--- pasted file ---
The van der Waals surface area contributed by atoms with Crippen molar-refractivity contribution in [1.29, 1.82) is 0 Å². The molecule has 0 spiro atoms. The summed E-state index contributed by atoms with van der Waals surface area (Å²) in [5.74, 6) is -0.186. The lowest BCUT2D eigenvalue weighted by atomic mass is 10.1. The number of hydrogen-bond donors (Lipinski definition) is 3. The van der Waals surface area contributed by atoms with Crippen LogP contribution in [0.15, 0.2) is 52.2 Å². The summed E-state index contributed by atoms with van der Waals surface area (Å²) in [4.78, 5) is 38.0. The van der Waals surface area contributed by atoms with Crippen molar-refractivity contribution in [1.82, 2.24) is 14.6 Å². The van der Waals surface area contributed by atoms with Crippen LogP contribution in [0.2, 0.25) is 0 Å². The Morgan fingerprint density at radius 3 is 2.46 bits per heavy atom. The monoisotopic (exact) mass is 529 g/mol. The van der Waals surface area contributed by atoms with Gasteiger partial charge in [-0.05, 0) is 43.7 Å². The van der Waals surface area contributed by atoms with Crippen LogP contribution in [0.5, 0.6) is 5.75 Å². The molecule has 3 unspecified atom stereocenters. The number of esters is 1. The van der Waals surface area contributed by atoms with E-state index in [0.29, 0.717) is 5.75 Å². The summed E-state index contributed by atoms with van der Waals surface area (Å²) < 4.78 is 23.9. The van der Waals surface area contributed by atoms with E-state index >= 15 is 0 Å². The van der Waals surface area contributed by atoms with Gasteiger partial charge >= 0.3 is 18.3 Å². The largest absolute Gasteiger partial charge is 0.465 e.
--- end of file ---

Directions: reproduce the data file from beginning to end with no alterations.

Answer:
The van der Waals surface area contributed by atoms with Crippen molar-refractivity contribution in [1.29, 1.82) is 0 Å². The molecule has 0 spiro atoms. The summed E-state index contributed by atoms with van der Waals surface area (Å²) in [5.74, 6) is -0.186. The lowest BCUT2D eigenvalue weighted by atomic mass is 10.1. The number of hydrogen-bond donors (Lipinski definition) is 3. The van der Waals surface area contributed by atoms with Crippen LogP contribution in [0.15, 0.2) is 52.2 Å². The summed E-state index contributed by atoms with van der Waals surface area (Å²) in [4.78, 5) is 38.0. The van der Waals surface area contributed by atoms with Crippen molar-refractivity contribution in [1.82, 2.24) is 14.6 Å². The van der Waals surface area contributed by atoms with Crippen LogP contribution in [0.2, 0.25) is 0 Å². The Morgan fingerprint density at radius 3 is 2.46 bits per heavy atom. The monoisotopic (exact) mass is 529 g/mol. The van der Waals surface area contributed by atoms with Gasteiger partial charge in [-0.05, 0) is 43.7 Å². The van der Waals surface area contributed by atoms with Crippen LogP contribution in [0.5, 0.6) is 5.75 Å². The molecule has 3 unspecified atom stereocenters. The number of esters is 1. The van der Waals surface area contributed by atoms with E-state index in [0.29, 0.717) is 5.75 Å². The summed E-state index contributed by atoms with van der Waals surface area (Å²) < 4.78 is 23.9. The van der Waals surface area contributed by atoms with E-state index >= 15 is 0 Å². The van der Waals surface area contributed by atoms with Gasteiger partial charge >= 0.3 is 18.3 Å². The largest absolute Gasteiger partial charge is 0.465 e.